One of the mysteries of the English language finally explained.
The practice of spying or of using spies, typically by governments to obtain political and military information.
spying, undercover work, cloak-and-dagger activities, surveillance, reconnaissance, intelligence, eavesdropping, infiltration, cyberespionage, counter-espionage, counter-intelligenceView synonyms
- ‘The break-in comes amid growing concern about computer espionage and security.’
- ‘The truth of the matter is that since the dawn of time, diplomacy has been closely linked to espionage.’
- ‘Even if espionage had taken place at Los Alamos, they argued, it had not mattered.’
- ‘After all, espionage is said to be the world's second oldest profession.’
- ‘Overt violence now gives way to a conflict based on espionage and infiltration.’
- ‘Maybe espionage has grown less romantic since the end of the Cold War because the focus has shifted.’
- ‘He was not charged with espionage and has repeatedly denied giving information to China.’
- ‘All in all, it was a decent action thriller, with elements of espionage and intelligence thrown in.’
- ‘Dozens were executed for espionage or sabotage after having been convicted in show trials.’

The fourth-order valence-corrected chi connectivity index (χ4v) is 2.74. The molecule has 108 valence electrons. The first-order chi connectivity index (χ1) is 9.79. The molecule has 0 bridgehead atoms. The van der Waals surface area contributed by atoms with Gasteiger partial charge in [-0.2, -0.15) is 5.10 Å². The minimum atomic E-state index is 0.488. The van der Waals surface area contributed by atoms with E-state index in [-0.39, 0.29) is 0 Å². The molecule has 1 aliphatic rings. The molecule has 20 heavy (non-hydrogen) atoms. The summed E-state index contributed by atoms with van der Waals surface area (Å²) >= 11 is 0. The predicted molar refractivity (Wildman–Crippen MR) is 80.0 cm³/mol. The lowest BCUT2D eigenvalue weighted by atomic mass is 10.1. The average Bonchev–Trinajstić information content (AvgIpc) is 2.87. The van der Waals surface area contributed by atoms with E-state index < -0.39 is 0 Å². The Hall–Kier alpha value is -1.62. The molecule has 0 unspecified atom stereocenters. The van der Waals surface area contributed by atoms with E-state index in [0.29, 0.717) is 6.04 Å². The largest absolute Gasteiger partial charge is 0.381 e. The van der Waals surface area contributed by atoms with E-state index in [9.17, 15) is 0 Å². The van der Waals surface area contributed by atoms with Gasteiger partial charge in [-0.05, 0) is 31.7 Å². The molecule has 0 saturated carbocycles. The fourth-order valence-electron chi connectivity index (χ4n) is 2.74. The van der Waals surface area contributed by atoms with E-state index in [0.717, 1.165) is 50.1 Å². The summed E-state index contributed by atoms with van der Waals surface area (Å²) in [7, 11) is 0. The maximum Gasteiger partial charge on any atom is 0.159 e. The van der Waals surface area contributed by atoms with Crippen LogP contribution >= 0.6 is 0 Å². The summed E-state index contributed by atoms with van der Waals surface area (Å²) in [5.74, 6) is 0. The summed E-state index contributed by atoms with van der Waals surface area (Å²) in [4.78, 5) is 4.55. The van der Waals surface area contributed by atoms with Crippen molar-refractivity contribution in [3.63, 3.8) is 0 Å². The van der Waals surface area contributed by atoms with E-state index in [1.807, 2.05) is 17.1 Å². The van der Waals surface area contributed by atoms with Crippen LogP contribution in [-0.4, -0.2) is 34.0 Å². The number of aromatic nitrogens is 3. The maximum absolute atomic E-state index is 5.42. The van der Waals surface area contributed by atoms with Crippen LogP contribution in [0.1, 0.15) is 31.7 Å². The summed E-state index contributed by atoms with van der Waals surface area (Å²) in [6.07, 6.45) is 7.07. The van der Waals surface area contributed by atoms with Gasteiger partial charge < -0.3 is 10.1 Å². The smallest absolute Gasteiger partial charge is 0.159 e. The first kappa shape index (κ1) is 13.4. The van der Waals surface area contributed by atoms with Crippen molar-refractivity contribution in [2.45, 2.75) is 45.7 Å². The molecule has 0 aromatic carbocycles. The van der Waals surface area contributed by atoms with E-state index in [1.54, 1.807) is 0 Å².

- ‘After a secret trial, he was sentenced to 18 years for treason and espionage.’
- ‘If convicted on charges of espionage and aiding the enemy, he could receive the death penalty.’
- ‘In doing this, Dench had inspiration from the real world of espionage - a female spymistress.’
- ‘The run for the presidency is no joke, rife with political chicanery, espionage and blackmail.’
- ‘Apparently, three Americans have been arrested for espionage.’
- ‘Balzac pumped him for information on organised crime and political espionage.’
- ‘Cases involving foreign espionage or international terrorism are also omitted.’
- ‘After all, one never knew when one might become entangled in a web of international espionage.’
- ‘They were freed in December, after accusations of espionage were reduced to charges of gathering secret information.’
- ‘He denied his detention had anything to do with politics or espionage.’
- ‘We also know there are people engaged in such things as economic espionage.’
Late 18th century: from French espionnage, from espionner ‘to spy’, from espion ‘a spy’.
In this article we explore how to impress employers with a spot-on CV.